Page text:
Right-Wing Extremism Not Fully Thought Through?
In the wake of the 2014 European elections, there have been fears of a shift to the right. An interview with political scientist and populism researcher Marcel Lewandowsky.
The 2014 European elections saw right-wing populist parties celebrating considerable victories, such as the french party Front National (FN) and the "Freedom Party of Austria" (FPÖ). The party “Alternative for Germany” (AfD) achieved around seven percent of the vote. Can one compare the AfD to the FPÖ or FN?
Yes and no. Looking at the AfD’s manifesto, it is clear that it contains a populist element, though I am intentionally not using the term right-wing populist. The AfD styles itself as representing the vox populi against “those up there”. That is a typically populist stance and is indeed something the AfD has in common with the other parties you mentioned.
Does that mean the AfD is a right-wing populist party?
Marcel Lewandowsky | © René Schnitzmeier Right-wing populism implies different shades of xenophobia right up to conventional racism. In terms of its membership and manifesto, the AfD is not a clearly right-wing or right-wing populist party, though there are certain groups within the AfD who take very conservative moral or ideological stances, be they on issues of migration and integration or on family-related questions such as whether homosexuals should be allowed to marry or adopt children. So far, however, this has not evolved in the AfD to constitute a clearly right-wing position capable of achieving a majority vote.
Right-wing extremists want to abolish the systemHow is right-wing populism defined as distinct from right-wing extremism?
In reality, the boundaries are often blurred. In formal terms, the word extremism relates to how hostile a party is to the system. Right-wing extremist parties like the National Democratic Party of Germany (NPD) are directly opposed to the free democratic basic order, even if they do not express this openly. These are parties that want to abolish the system and replace it with a new one, in the NPD’s case with a “national community” (“Volksgemeinschaft”). This extremism goes even further and is evident also in a party’s political practices and its acceptance of violence or even incorporation of the idea of violence into the way it interprets politics. By contrast, right-wing populism may include xenophobia and propagate the idea of “we were there first”, but does not go in the direction of violence. This of course begs the question of whether right-wing populism is simply right-wing extremism that is not fully thought through.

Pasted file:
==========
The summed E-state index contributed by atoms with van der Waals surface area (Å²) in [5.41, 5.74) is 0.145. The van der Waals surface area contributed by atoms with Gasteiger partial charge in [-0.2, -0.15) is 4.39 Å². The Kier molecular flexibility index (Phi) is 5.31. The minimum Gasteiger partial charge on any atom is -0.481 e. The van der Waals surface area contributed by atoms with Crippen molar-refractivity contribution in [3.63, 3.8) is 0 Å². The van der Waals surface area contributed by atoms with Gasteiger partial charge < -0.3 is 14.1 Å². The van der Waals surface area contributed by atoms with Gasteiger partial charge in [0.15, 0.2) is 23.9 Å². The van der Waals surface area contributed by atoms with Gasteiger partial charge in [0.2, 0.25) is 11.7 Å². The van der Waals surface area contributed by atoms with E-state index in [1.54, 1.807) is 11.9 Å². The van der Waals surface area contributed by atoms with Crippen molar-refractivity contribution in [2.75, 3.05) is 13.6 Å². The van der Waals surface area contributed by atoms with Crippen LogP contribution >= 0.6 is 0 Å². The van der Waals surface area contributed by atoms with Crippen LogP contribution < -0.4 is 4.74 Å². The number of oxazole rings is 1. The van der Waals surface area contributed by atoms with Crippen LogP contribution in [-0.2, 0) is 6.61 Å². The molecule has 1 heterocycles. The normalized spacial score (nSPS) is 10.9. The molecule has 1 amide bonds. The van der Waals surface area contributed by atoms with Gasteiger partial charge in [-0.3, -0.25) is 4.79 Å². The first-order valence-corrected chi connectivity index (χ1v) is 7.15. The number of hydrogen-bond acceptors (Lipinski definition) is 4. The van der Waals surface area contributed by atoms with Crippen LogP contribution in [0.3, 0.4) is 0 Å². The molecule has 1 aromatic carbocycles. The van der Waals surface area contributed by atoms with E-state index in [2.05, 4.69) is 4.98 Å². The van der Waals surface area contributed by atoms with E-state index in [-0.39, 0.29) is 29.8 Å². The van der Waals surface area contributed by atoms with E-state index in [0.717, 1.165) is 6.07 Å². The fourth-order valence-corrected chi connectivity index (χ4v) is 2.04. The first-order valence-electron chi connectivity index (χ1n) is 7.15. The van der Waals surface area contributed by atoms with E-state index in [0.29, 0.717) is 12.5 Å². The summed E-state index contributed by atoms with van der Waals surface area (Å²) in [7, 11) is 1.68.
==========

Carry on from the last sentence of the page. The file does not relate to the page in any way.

Who exactly are the people or groups that do not “belong” in the view of right-wing populists?
That depends on the respective national context, which is also why it is so difficult to define right-wing populism. For some right-wing populist parties, for instance, homosexuals do not belong. On the other hand, we have Pim Fortuyn in the Netherlands who was shot and killed in 2002. He was anti-Muslim and anti-Islam, yet lived openly as a homosexual. His ideas were also a form of right-wing populism.
Right-wing populists in some European countries are considerably more successful than they are in Germany. Why is this the case?
Rightist parties in Germany still face a more difficult situation than elsewhere in Europe. Any party that emerges to the right of the Christian Democratic Union (CDU) or Christian Social Union (CSU) has to combat the stigma of following in the tradition of National Socialism, which means that it will be ignored or stigmatized by the media. When the NPD achieved 9.2 of the vote in the Saxon state elections in 2004, there was a studio interview with a representative of the NPD – and the representatives of all the other parties left the room. By contrast, politicians such as Marine Le Pen in France and Geert Wilders in the Netherlands are given a platform on television just the same as representatives of other parties are.
Xenophobia also to be found in mainstream of societyCould another reason simply be that right-wing populism is less popular in Germany?
I would not say that right-wing populism is less pronounced among voters in Germany just because people vote for a party like the AfD and a party like the NPD is not so successful. There are enough studies that show that xenophobia, or for example the rejection of homosexuality, are relatively clearly represented – even in the group described as the “mainstream of society”. This is not expressed so strongly in their voting behaviour, however.
How do right-wing populist parties change the political landscape?
Even if they are members of a coalition government or enforce their demands by staging referendums, as is the case in Switzerland, they do not have any erosive effect on the basic cornerstones of the system. That said, they do stand for tougher asylum, migration and integration legislation, and the established parties respond accordingly. For example, the tightening of Germany’s asylum law in the early 1990s was a reaction to the success of The Republicans in the state elections. In other words, the populist parties do not even have to be in power to change the policies of the established parties.